Two Carmel High School students want to inspire and empower their peers through their book, “Women of Color in STEM.”
Authors Srinija Darapureddy and Jahnavi Avula chronicle the stories of notable women, past to present, who have made lasting impacts the fields of STEM. Both said they want to pursue careers in STEM, which stands for science, technology, engineering and math.
“Even though it’s the 21st century, there’s still a lot more men in these fields than there are women,” Darapureddy said.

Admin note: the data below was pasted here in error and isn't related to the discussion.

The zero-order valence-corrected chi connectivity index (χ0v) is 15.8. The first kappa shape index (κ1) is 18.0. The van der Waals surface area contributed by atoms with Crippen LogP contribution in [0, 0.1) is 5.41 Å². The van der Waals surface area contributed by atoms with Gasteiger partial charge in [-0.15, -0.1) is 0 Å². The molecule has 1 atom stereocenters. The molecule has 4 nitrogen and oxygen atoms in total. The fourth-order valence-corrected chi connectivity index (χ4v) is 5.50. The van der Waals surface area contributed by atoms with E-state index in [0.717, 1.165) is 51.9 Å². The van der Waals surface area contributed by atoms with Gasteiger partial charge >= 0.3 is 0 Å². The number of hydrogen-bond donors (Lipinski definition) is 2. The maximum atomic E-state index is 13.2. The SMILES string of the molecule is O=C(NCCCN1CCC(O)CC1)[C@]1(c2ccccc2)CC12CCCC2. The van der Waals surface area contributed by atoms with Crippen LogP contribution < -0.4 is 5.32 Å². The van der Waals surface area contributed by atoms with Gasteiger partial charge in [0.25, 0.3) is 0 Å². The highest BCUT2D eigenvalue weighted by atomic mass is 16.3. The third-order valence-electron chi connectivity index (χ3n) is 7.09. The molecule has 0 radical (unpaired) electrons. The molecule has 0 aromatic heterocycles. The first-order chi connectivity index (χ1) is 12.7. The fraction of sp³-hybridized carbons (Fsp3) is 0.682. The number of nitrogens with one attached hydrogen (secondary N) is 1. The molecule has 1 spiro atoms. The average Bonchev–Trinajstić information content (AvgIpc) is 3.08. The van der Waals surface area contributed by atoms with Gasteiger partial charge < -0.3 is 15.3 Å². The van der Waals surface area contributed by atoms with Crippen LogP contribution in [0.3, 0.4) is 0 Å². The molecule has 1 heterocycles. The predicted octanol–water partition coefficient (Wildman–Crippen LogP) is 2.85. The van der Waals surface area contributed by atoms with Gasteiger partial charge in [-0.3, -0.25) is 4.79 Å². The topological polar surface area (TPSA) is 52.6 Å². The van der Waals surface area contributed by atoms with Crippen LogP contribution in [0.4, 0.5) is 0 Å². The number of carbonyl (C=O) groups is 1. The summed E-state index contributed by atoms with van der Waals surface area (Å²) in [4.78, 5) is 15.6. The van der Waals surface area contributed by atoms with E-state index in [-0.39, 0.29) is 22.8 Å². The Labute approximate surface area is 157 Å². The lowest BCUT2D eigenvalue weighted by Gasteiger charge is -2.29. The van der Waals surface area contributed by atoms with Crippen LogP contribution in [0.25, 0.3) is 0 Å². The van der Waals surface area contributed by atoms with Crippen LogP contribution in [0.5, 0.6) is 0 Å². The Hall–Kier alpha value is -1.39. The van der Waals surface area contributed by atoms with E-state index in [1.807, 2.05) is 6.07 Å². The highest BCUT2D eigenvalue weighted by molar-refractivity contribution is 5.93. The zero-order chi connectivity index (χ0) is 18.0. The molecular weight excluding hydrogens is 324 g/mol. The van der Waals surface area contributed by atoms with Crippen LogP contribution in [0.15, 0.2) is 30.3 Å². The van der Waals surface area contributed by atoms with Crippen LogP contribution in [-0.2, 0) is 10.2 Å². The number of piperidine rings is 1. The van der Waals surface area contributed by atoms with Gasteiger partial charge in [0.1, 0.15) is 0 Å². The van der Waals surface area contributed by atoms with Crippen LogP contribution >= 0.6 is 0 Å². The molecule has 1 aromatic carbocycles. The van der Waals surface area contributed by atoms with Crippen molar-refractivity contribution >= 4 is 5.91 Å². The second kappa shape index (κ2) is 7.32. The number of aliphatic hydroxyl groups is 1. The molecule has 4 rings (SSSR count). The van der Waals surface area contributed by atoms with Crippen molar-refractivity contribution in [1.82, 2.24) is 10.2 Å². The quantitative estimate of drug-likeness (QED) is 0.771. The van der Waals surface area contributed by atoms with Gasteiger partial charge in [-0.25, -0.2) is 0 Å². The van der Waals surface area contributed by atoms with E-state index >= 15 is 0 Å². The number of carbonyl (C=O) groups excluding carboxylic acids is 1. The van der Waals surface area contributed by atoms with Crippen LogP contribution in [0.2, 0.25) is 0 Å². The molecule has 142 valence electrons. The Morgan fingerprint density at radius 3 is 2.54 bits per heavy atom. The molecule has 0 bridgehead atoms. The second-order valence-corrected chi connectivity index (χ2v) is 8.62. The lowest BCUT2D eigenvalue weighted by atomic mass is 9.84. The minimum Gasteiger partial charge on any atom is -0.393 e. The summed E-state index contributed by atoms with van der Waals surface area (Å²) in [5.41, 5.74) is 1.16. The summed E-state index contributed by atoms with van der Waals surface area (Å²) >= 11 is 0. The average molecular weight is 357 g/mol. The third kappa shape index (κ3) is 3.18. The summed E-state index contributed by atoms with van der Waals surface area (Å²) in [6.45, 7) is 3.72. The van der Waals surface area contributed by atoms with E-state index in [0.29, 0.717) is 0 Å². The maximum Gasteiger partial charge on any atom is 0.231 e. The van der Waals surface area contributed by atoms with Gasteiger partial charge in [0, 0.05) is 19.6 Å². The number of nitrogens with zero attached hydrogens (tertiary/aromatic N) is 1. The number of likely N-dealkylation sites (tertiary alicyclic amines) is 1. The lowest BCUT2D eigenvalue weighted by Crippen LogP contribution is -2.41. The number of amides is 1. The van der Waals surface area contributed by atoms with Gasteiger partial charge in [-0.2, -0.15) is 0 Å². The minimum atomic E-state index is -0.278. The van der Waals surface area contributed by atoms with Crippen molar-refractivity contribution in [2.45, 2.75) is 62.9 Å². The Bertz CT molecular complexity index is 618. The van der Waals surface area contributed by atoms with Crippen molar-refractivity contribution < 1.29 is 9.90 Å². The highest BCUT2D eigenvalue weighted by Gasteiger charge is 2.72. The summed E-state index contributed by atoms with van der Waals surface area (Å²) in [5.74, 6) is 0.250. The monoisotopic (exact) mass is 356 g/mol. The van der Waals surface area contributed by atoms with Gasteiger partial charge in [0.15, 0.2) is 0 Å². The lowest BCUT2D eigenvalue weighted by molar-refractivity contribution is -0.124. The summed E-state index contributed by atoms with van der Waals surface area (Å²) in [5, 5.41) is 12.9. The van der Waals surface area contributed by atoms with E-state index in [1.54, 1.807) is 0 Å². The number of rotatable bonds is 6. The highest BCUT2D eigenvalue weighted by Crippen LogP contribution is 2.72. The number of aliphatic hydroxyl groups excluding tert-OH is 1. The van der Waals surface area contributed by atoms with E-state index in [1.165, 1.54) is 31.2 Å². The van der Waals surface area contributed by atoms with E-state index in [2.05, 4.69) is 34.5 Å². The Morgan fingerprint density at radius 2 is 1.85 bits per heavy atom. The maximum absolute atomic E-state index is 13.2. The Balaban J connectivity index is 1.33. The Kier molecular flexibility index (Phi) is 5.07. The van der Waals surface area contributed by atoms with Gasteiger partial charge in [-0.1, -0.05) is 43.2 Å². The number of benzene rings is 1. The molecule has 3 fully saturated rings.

Darapureddy said she and Avula spent months researching women who made historical contributions to STEM-related fields, including Janaki Ammal, an Indian botanist. Ammal was the first woman to receive a botany degree in India and a master’s in botany in the U.S during the 1900s.
“When I was a young girl, reading about her and learning about her made me realize that I can do anything,” Avula said.
The two authors want to spread that confidence to other girls. They have partnered with the National Girls Collaborative Project to spread their message. NGCP aims to bring together groups committed to informing and encouraging girls to pursue careers in STEM. Proceeds from the students’ book are donated to NGCP.
“Women of Color in STEM” released Aug. 6 and is available through Amazon.